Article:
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Macquarie downgrades its outlook for Australia

A large storm cloud covers Coogee Beach in Sydney, Australia. (Photo by Mark Metcalfe/Getty Images)

Macquarie Bank isn’t buying the hype.

The bank has downgraded its outlook for Australia’s GDP growth over the coming years, anticipating a further delay in projected business investment driven by a slower US expansion under the Trump administration and continuing uncertainty arising from elections around the world next year.

It is now forecasting GDP growth of 2.1% in calendar year 2017 (previously 2.3%), followed by 2.6% in 2018 (3.2% prior) and 2.7% in 2019 (2.8% prior).

These may be small downward revisions, but Macquarie sees the risks remaining on the downside.

Although the US dollar has strengthened on currency markets, analyst James McIntyre said in a note to clients that the Australian dollar would remain supported by strong commodity prices, containing inflationary pressures.

Macquarie retains its call for the RBA to cut the official cash rate to 1% from the current level of 1.5%. However, the bank has had a risk scenario that sees the cash rate falling to 0.5%, and believes the election of Donald Trump “adds weight to that risk case”.

Source: Macquarie Research

“Whether additional easing is required will depend on the ultimate trajectory for the A$ (a persistent sub US$0.70 move should act as a shock absorber for the economy) and the response of fiscal policy (action to boost infrastructure and other short term demand stimulus in the economy will counter the extent to which additional rate cuts are needed),” McIntyre wrote.

A sub-1% cash rate would increase policy complexity and potentially require a form of quantitative easing to make sure banks were passing on the full savings from interest rates on to consumers. McIntyre adds:

Below a 1% cash rate the RBA is also likely to employ a combination of other policy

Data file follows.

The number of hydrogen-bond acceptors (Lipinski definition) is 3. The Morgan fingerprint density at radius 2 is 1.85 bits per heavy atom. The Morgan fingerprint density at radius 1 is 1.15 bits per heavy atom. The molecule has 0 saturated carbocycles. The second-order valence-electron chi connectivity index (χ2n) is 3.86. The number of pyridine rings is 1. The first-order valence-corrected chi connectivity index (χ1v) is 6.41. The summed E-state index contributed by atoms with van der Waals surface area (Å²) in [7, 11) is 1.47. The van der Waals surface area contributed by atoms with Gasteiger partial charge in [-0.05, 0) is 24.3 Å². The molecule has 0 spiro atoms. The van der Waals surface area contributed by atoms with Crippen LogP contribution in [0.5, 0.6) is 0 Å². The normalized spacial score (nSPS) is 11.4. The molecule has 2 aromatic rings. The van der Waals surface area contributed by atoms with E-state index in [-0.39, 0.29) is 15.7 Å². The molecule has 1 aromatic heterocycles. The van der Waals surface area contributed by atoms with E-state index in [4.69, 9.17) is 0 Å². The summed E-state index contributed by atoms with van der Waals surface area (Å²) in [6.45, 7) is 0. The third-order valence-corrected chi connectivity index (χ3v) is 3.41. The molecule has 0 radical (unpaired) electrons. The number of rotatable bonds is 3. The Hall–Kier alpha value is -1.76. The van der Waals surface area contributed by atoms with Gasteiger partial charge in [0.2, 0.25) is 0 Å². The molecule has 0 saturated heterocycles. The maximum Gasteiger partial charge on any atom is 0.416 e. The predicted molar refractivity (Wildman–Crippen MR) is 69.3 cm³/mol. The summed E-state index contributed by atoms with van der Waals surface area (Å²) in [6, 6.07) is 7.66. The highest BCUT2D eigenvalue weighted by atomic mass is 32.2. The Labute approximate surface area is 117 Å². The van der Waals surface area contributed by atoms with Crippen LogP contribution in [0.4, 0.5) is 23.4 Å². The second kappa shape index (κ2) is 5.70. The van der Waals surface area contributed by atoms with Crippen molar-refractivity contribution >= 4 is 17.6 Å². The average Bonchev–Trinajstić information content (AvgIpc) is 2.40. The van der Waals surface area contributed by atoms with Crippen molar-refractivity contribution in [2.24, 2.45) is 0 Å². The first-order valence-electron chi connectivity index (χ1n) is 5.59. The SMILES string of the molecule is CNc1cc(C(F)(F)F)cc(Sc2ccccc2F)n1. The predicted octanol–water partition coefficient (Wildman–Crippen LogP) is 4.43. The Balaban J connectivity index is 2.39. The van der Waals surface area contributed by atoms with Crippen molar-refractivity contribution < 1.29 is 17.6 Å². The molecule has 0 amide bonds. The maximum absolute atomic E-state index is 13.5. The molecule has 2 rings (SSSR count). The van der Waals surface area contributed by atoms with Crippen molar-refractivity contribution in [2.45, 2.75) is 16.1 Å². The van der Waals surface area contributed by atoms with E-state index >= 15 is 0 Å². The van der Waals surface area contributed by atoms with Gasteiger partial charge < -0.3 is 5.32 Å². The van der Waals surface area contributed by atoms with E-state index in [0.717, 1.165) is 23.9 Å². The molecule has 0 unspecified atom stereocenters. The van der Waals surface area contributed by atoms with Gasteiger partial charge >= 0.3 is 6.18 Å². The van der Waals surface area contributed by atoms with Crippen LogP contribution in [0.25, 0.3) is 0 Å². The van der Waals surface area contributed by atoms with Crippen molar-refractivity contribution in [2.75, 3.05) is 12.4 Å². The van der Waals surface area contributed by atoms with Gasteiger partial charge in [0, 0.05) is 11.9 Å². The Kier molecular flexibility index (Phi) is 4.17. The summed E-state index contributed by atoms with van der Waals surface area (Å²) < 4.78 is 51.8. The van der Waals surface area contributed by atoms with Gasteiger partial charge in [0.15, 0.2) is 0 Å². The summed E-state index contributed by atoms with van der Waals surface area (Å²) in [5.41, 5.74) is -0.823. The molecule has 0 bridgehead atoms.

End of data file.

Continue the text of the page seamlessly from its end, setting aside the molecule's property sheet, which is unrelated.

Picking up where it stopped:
tools. Specifically, to contain the impact of rate cuts and expected population inflows on Sydney house prices, a further tightening, and specific targeting, of macro prudential policy would be likely. And potentially some form of quantitative easing in order to contain any pressures on borrowing costs for the banking sector, to ensure that any desired additional reduction in borrowing costs is delivered to end borrowers (or unwanted increase is averted).

The continuing strength of the construction sector, which has been such an important plank of Australia’s post-mining economic transition, may hinge on confidence levels which are likely to be buffeted by key elections over the coming year, particularly in France, where the far-right National Front is urging voters to follow the examples of Brexit and Trump and upend the political status quo.

“Consumer spending in Australia was already showing signs of slowing in 2Q, and in 3Q indicators thus far (e.g. retail volumes, motor vehicle sales),” McIntyre wrote. “Uncertainty effects may dampen housing construction, although the amount of work in the pipeline should sustain activity, bolstered by rate cuts and population growth.”

So, watch that weakness in the retail sector.

“Much will depend on the evolution of markets’ response to the surprise outcome, and the extent to which questions of ‘what now’ and ‘who’s next’ dampen confidence and induce a risk premium into decision-making by businesses and consumers,” McIntyre wrote. “Risks remain tilted to the downside, particularly on the inflation front, with the avoidance of downside risks dependent on the response of the A$, and of policy makers (monetary, but especially fiscally).”

The global stock market rally late last week has now settled and attention in recent days has turned to bonds, which have been selling off, lifting yields and the long-term inflation outlook. Ray Dalio, the head of the world’s biggest hedge fund firm Bridgewater Associates, believes there is “a good chance that we are at one of those major reversals that last a decade“, with a “significant likelihood that we have made the 30-year top in bond prices”.

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